The cause was a heart attack, according to the Warrick County coroner's office in Boonville, Ind.

Ms. Siems (pronounced "Seems") spent more than three decades on the staff of General Foods, which introduced the Stove Top brand in 1972. Today, Kraft Foods, which now owns the brand, sells about 60 million boxes of it at Thanksgiving, a company spokeswoman said.

Prepared in five minutes on the stove or in the microwave, Stove Top stuffing comes in a range of flavors, including turkey, chicken, beef, cornbread and sourdough.

Comforting or campy, Stove Top stuffing is an enduring emblem of postwar convenience culture. Its early advertising tag line, "Stuffing instead of potatoes?" remains in the collective consciousness.

As Laura Shapiro, the author of "Something From the Oven: Reinventing Dinner in 1950's America" (Viking, 2004), said in a telephone interview yesterday:

"Stove Top made it possible to have the stuffing without the turkey, probably something no cook would ever have dreamed of but people eating Thanksgiving dinner might well have thought of: 'Take away everything else; just leave me here with the stuffing!' It's kind of like eating the chocolate chips without the cookies."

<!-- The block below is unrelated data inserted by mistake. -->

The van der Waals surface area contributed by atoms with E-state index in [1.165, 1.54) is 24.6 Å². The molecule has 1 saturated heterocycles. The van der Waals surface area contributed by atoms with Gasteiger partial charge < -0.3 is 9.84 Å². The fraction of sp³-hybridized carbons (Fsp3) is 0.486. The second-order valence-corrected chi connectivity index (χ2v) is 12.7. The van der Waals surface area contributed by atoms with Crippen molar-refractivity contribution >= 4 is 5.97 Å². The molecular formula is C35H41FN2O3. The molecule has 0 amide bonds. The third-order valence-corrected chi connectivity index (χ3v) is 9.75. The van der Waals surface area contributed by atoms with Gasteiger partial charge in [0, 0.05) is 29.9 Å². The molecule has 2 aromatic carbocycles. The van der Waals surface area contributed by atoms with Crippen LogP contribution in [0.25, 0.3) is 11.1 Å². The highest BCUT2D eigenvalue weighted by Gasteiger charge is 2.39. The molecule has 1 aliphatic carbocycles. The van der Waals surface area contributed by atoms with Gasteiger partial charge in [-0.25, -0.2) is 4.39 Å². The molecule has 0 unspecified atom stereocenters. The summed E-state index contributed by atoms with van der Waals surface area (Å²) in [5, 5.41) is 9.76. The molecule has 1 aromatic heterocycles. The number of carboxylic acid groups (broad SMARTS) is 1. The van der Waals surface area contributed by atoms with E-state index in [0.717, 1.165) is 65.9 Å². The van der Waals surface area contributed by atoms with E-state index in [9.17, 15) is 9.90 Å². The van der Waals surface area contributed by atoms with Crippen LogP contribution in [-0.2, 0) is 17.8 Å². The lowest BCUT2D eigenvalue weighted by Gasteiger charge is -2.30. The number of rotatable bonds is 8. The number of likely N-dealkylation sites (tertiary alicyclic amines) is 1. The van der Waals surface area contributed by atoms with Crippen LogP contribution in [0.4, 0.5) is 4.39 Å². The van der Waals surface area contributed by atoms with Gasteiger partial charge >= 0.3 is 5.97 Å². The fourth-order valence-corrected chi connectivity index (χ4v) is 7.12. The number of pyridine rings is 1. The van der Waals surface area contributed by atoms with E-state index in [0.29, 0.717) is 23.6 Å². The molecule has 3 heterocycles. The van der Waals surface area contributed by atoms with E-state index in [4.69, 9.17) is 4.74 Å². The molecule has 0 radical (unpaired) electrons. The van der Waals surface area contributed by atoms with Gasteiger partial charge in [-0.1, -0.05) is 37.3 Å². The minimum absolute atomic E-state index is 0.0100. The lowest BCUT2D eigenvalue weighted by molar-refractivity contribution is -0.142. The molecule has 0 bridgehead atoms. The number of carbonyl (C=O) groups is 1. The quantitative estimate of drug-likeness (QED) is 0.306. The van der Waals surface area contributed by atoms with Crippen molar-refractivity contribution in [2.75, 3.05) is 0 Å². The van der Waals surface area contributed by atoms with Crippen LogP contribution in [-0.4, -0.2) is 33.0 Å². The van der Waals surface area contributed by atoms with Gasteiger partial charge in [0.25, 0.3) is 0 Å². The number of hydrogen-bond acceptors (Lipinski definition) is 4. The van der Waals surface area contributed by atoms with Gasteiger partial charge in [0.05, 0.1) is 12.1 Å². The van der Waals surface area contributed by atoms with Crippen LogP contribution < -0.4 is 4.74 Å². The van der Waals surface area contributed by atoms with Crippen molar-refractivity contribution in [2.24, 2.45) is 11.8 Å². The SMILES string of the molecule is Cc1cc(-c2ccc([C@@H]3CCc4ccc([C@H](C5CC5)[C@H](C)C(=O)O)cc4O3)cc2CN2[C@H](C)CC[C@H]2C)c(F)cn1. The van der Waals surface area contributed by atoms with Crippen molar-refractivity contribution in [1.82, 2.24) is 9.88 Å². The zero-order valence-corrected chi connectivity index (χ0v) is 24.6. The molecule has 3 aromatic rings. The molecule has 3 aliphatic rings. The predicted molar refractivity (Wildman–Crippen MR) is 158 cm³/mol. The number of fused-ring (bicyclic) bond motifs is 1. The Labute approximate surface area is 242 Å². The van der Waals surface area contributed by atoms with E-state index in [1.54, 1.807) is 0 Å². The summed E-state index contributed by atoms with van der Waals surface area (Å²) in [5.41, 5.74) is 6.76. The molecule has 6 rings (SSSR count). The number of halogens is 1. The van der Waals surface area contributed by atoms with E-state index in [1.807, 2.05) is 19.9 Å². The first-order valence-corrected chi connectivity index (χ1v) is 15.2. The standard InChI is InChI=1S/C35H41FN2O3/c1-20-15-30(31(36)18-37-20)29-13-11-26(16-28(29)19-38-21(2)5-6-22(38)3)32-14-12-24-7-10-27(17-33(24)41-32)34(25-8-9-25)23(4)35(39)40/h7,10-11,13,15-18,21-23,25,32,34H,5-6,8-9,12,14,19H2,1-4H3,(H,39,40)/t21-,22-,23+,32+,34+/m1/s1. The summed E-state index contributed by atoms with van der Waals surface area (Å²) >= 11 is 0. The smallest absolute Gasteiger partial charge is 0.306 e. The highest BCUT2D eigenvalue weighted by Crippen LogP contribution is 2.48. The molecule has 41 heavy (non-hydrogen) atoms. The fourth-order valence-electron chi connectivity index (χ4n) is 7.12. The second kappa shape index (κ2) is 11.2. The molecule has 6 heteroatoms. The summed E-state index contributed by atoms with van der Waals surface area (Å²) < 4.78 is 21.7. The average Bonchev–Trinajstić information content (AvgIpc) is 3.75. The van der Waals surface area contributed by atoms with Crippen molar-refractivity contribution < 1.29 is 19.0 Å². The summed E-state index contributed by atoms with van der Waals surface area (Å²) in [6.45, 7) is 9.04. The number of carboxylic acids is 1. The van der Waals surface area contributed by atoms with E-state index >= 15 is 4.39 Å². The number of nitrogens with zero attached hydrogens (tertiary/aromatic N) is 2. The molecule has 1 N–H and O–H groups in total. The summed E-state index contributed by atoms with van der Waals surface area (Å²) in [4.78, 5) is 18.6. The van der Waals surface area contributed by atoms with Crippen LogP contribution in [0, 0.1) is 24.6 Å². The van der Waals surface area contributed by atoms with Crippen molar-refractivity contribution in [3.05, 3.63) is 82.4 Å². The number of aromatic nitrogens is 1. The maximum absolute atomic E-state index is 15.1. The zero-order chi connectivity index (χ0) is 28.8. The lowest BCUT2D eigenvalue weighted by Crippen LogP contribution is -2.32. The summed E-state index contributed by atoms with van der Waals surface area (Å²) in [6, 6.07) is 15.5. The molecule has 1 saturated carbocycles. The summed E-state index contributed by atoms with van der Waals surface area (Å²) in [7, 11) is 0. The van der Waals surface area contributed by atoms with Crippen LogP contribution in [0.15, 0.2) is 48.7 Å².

Stove Top's premise is threefold. First, it offers speed.

Second, it divorces the stuffing from the bird, sparing cooks the nasty business of having to root around in the clammy interior of an animal.

Third, it frees stuffing from the yoke of Thanksgiving; it can be cooked and eaten on a moment's notice any day of the year.

In 1975, General Foods was awarded United States Patent No. 3,870,803 for the product, generically called Instant Stuffing Mix. Ms. Siems is listed first among the inventors, followed by Anthony C. Capossela Jr., John F. Halligan and C. Robert Wyss.

The secret lay in the crumb size. If the dried bread crumb is too small, adding water to it makes a soggy mass; too large, and the result is gravel. In other words, as the patent explains, "The nature of the cell structure and overall texture of the dried bread crumb employed in this invention is of great importance if a stuffing which will hydrate in a matter of minutes to the proper texture and mouthfeel is to be prepared."

A member of the research and development staff at General Foods, Ms. Siems was instrumental, her sister Suzanne Porter said, in arriving at the precise crumb dimensions - about the size of a pencil eraser.

Ruth Miriam Siems was born in Evansville, Ind., on Feb. 20, 1931. She earned an undergraduate degree in home economics from Purdue University in 1953, and after graduation took a job at the General Foods plant in Evansville, where she worked on flours and cake mixes. She moved to the company's technical center in Tarrytown, N.Y., not long afterward. Ms. Siems retired in 1985.